The following query letter (with edits) was eventually picked up by a mid-sized trade magazine. The pitch to the magazine was successful for several reasons (enumerated below) and resulted in a decent trade magazine clip and a solid rate of pay from the publication. Although identifying information has been removed or changed, new writers can use this example query letter to gather hints and tips on the format and elements of the perfect pitch to an editor. The actual pitch is in regular font with directional comments in bold italics.
Mr. Editors Name
Magazine Title or Publishing Company
City, ST 77777
Notice that the query is directly addressed to a specific editor. This writer has done their pitching research and researched the publication's editorial staff. This is often appreciated and noted by the magazine.
May 13, 2007
In November 2006, Rudolfo Maestro, the son of Mexican immigrant parents, and a teacher within the urban school district of SampleCity, Minnesota, was one of just 50 teachers nationwide to receive the prestigious Sample Educators Award. As I'm sure you may know, the Sample Awards have been called "the Academy Awards of Teaching," and come with a purse of $100,000- no strings attached.
With the mass exodus of many Caucasian, middle class students from urban districts like SampleCity, MN, the honor is quite an achievement for this young, 9- year veteran teacher. Add to that the fact that Mr. Maestro was raised and educated in the very same district where he now teaches, and the human-interest appeal is even greater.
Note that the opening paragraphs of this query grab the editor's attention by relating potential article content, and some possible human interest slants. Doing the editor's homework and brainstorming for them is a great idea and may help you get published! In addition, the noted award shows that the article and the query within it have a timely current event status for this quarterly trade publication.
I propose a 2,000-word interview article with nationally recognized educator Rudolfo Maestro, focusing on the teacher's role within school districts that are slowly becoming re-segregated. How does this teacher, himself a minority, promote racial harmony and social justice within the "microcosm" of his classroom? What challenges has he faced in his short teaching tenure? What can other educators and social activists learn from his work?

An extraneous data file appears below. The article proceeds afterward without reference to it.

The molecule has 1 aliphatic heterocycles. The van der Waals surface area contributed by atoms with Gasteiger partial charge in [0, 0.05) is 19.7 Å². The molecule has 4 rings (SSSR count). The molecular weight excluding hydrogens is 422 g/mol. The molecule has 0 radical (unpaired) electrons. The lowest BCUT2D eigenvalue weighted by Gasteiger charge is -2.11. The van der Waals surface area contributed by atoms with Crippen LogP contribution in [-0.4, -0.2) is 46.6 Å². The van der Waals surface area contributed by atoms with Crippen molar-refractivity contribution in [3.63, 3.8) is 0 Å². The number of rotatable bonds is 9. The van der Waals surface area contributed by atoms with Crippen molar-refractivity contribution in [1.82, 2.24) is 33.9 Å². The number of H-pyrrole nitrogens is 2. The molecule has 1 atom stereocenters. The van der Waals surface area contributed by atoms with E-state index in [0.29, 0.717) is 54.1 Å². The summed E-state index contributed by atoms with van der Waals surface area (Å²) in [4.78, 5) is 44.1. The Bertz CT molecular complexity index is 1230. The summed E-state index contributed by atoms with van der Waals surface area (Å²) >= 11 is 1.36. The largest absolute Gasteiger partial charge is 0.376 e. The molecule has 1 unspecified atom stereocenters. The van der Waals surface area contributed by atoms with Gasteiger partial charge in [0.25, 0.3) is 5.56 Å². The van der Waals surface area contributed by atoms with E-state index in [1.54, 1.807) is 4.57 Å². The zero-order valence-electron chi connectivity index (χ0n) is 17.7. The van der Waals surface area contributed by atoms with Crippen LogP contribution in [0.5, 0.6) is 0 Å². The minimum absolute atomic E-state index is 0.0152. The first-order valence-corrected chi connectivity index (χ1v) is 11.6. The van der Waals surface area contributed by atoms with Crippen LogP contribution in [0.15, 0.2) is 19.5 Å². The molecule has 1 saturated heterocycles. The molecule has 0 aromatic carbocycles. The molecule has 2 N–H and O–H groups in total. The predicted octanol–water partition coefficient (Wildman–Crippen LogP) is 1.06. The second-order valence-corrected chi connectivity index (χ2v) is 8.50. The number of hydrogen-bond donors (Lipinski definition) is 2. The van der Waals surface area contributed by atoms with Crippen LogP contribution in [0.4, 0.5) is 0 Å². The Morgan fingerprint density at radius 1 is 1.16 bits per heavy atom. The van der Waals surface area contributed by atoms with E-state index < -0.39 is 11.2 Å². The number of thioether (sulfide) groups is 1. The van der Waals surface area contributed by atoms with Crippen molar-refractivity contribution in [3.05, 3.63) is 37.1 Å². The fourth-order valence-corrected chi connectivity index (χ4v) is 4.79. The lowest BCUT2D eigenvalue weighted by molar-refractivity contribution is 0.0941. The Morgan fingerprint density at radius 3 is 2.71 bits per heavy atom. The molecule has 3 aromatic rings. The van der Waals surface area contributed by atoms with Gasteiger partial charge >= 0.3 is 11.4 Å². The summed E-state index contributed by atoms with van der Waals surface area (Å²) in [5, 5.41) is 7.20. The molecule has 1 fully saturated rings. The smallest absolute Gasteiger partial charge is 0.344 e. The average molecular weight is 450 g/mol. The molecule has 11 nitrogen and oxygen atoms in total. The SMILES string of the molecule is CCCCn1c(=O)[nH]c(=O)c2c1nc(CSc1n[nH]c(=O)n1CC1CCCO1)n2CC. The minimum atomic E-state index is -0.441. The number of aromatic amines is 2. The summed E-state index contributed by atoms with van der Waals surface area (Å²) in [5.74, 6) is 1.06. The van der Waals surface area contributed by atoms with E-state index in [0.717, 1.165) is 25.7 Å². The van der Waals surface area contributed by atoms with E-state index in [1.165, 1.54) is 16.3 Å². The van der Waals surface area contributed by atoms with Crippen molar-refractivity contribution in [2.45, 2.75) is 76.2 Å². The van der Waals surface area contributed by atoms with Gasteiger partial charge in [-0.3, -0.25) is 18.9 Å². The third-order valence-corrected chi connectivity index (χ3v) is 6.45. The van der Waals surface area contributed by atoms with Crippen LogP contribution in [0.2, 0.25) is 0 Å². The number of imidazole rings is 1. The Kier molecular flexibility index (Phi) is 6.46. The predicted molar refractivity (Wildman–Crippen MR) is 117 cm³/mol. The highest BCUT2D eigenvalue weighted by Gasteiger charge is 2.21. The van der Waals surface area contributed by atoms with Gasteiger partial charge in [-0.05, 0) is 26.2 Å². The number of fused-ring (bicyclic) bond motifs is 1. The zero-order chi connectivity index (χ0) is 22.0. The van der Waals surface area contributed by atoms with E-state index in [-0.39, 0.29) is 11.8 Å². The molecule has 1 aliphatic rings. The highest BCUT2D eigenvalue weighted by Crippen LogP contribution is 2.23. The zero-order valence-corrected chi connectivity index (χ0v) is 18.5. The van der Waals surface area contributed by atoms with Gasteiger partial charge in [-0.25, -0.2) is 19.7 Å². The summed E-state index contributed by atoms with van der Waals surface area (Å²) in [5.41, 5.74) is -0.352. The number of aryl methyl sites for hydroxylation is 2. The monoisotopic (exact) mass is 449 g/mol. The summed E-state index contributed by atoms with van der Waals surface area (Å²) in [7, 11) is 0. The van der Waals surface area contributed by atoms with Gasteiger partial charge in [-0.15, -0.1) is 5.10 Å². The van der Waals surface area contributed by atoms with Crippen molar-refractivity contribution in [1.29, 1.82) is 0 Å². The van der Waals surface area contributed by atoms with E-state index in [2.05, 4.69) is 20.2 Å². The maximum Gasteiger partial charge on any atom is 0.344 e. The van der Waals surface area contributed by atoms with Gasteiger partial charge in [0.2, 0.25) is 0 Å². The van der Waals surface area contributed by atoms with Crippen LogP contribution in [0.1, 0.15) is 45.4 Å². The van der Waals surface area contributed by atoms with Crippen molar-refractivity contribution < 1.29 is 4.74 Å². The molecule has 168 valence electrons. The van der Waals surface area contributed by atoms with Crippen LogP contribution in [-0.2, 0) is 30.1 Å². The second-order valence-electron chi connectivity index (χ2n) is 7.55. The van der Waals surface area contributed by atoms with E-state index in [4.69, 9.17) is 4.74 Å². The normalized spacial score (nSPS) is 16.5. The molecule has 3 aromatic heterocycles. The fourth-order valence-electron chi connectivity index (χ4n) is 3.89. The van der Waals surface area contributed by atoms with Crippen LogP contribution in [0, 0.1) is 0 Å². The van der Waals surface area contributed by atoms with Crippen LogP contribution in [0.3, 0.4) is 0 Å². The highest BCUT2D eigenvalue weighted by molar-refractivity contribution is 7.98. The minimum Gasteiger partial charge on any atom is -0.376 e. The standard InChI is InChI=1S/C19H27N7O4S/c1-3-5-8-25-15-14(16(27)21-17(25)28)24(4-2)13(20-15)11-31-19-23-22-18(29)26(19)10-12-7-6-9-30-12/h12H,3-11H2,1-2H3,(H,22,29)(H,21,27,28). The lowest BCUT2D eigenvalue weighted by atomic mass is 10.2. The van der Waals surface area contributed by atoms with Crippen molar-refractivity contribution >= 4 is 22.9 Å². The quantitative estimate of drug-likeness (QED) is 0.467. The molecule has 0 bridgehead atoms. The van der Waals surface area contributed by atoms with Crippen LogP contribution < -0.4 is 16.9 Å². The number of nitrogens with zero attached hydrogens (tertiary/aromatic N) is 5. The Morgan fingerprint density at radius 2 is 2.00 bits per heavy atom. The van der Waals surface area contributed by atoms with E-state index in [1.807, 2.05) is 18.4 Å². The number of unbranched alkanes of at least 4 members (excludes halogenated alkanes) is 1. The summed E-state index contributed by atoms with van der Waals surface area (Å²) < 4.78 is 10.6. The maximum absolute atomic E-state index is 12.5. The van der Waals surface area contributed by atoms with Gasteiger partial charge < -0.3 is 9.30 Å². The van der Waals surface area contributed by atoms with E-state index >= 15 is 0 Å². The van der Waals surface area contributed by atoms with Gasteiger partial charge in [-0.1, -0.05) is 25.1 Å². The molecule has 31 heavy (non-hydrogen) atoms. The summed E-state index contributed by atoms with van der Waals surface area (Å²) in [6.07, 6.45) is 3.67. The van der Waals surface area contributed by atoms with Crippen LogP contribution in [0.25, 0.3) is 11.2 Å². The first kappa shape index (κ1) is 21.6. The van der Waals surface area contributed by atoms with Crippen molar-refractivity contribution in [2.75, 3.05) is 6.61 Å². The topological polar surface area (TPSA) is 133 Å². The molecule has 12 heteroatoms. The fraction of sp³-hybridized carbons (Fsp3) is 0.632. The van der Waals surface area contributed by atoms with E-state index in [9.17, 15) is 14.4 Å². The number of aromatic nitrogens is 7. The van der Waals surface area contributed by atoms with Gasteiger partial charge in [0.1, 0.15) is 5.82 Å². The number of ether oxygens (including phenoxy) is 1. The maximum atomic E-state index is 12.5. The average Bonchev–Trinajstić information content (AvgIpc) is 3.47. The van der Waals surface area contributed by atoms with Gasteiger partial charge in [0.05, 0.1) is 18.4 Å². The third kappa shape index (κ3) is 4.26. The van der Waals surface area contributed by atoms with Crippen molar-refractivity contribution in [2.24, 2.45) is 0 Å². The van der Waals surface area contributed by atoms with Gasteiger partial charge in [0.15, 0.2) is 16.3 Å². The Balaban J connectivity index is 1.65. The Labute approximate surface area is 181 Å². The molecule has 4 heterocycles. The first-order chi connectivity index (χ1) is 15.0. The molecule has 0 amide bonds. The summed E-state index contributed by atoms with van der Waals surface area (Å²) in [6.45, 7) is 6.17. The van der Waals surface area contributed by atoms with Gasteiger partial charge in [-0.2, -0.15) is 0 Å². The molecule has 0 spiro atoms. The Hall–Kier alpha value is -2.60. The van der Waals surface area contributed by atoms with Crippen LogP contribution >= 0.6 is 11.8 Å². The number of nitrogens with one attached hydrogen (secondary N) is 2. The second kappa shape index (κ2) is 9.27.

This paragraph demonstrates an excellent sell and even more of a potential story slant for the editor. The proposal is clear, with sample questions and relevant angles laid out.
Since his award, Mr. Maestro had been interviewed for various publications, including a profile in This Sample Newspaper, an article in a Some Title Magazine, and a Q and A in a SomeName Trade Publication, but he has agreed to grant me an exclusive interview on this particular angle in relation to his award.
The last line above is the key to the question of why the editor should agree to work with this particular writer. It also demonstrates that the writer has done their research and already been in contact with the potential subject. Editors like this- it shows you are serious, have thought your pitch through, and can deliver the promised article and expert.
The personality of this educator is of great magnitude. As an interviewer, I've found him to be gregarious, talkative and very forthcoming. I am positive I can convey this personality into an article, and that other teachers, both minority and otherwise, will be able to take a little piece of his practice from this article.
I could have a rough draft to you within three weeks of acceptance. I anticipate a question and answer format, but am flexible based on Your Magazine's needs.
I also ask that you take a look at my resume, attached. I am an experienced editor, writer and proofreader, with cognate education in Teacher Preparation, making me knowledgeable in this subject field. I am currently working for Sample City's Sample Magazine. My past clips include NameIt Clip, SomeName Clip and ThisName Clip.
This last paragraph is also key, and tells the editor why he should work with this particular writer. New writers can substitute other experiences here, including full time work or volunteer service. What is most important is to tell the editor why you, in particular, can handle this assignment. Proposing some delivery terms (such as due date and amount of words) doesn't hurt either, and will show the editor that you have some experience and insight into writing for magazines.
Thank you for this opportunity.
Yours in writing,
Although the order and layout of a pitch letter may vary by writer, the general elements should be covered. Learn more about how to write a pitch with this step by step guide.